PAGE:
7th Circuit's Discussion

For Hansen to prevail on his FMLA interference claim, the 7th Circuit held that he must show, inter alia, that he was entitled to take leave under the FMLA for his July 2011 absences, which was the focus of the appeal.  Parting of showing that he was entitled to leave meant showing a "serious health condition," which, as part of its definition, means showing incapacitation.

Hanse's physician was not used as an expert witness and was only used as a fact witness.  Hansen had no expert witness for trial.  FMG attempted to use prior 7th Circuit precedent for their position that Hansen needed expert witness testimony to show incapacitation but the 7th Circuit held the cases cited do not support such an argument.  (Those cases were Caskey v. Colgate-Palmolive Co., 535 F.3d 585, 591 (7th Cir. 1999) and Haefling v. United Parcel Serv., Inc., 169 F.3d 494 (7th Cir. 1999)).  The court found that these cases merely stood for the proposition that a plaintiff needs "some medical evidence to establish a serious health condition."  The Court further found that Haefling supports Hansen's argument that he doesn't need expert testimony to establish incapacity and other circuits have held that lay testimony combined with medical testimony raises a genuine issue of material fact as to incapacity while two other circuits have held that lay testimony alone is sufficient to create a genuine issue as to incapacity.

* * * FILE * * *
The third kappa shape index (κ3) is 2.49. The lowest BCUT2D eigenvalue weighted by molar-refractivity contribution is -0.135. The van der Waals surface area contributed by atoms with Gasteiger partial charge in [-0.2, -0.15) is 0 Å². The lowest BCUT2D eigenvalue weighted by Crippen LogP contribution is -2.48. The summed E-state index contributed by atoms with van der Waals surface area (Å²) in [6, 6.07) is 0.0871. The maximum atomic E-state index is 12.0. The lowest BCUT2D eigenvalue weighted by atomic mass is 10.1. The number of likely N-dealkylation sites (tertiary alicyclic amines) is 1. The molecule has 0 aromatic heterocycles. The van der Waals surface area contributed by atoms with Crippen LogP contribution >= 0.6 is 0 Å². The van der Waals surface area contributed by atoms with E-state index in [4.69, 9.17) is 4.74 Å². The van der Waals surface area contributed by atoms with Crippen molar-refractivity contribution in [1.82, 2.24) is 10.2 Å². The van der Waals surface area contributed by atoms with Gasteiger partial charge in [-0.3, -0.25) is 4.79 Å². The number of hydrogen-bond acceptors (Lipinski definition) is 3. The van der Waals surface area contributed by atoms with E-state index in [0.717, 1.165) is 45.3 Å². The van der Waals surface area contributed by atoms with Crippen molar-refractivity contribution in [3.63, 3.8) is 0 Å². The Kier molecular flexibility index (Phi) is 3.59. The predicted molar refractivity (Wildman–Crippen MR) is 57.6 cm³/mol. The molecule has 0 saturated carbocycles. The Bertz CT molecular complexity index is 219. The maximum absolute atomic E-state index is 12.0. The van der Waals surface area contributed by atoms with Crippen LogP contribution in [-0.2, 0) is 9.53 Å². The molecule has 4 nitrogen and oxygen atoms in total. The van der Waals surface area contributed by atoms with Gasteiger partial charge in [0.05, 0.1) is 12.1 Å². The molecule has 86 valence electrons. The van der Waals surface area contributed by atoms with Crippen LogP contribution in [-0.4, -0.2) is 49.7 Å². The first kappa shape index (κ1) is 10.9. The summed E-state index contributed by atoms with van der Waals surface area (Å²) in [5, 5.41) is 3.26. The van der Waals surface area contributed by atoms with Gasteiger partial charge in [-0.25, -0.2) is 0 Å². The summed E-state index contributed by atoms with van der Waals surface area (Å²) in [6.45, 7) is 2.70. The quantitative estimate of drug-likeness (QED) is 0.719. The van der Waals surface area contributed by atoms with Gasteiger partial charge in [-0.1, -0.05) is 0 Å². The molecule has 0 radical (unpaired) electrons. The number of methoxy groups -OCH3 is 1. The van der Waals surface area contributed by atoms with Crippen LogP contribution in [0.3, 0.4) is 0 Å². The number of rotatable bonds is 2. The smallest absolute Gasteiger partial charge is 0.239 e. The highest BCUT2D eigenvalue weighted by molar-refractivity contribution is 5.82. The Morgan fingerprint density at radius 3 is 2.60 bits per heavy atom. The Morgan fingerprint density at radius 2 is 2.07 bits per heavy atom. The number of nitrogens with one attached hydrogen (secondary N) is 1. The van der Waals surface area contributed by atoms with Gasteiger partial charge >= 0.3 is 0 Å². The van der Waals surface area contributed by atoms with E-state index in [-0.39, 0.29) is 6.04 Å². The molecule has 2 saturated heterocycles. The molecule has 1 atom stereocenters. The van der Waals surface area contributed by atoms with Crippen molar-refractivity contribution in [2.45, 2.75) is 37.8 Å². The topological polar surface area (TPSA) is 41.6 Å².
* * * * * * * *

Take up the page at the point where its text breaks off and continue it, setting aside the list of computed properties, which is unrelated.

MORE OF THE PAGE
Delving even further, the Court noted that the regulations addressing "continuing treatment" and "intermittent leave or reduced leave schedules" anticipate that the determination whether an employee is unable to work due to a serious health condition would not necessarily be made by a medical professional.  For example, an employee with asthma may be unable to report to work due to the onset of an asthma attack but may not necessarily seek treatment from a health care provider which means a health care provider would not have any personal knowledge about an employee's claimed incapacity for a particular day, as FMG wanted the Court to require Hansen to do for his absences in July 2011.

The Court held that Hansen presented medical documentation--his certification from his doctor--on the question of incapacity. 

The Court also discussion, in detail, the fact medical certifications only ask for "estimates" of an employee's incapacitation.  Hansen was denied FMLA leave when he exceeded the estimated number of frequencies of his incapacitation and the Court held that it is merely an estimate and that there are issues of material fact as to whether his July 2011 absences should have been covered by FMLA leave (though the court stated Hansen does not seem to have "an abundance of evidence" toward this end, but enough to raise a material issue of fact). 

The case is James G. Hansen v. Fincantieri Marine Group, LLC, et al., No. 13-3391 (7th Cir. August 18, 2014) and has been reversed and remanded to the district court.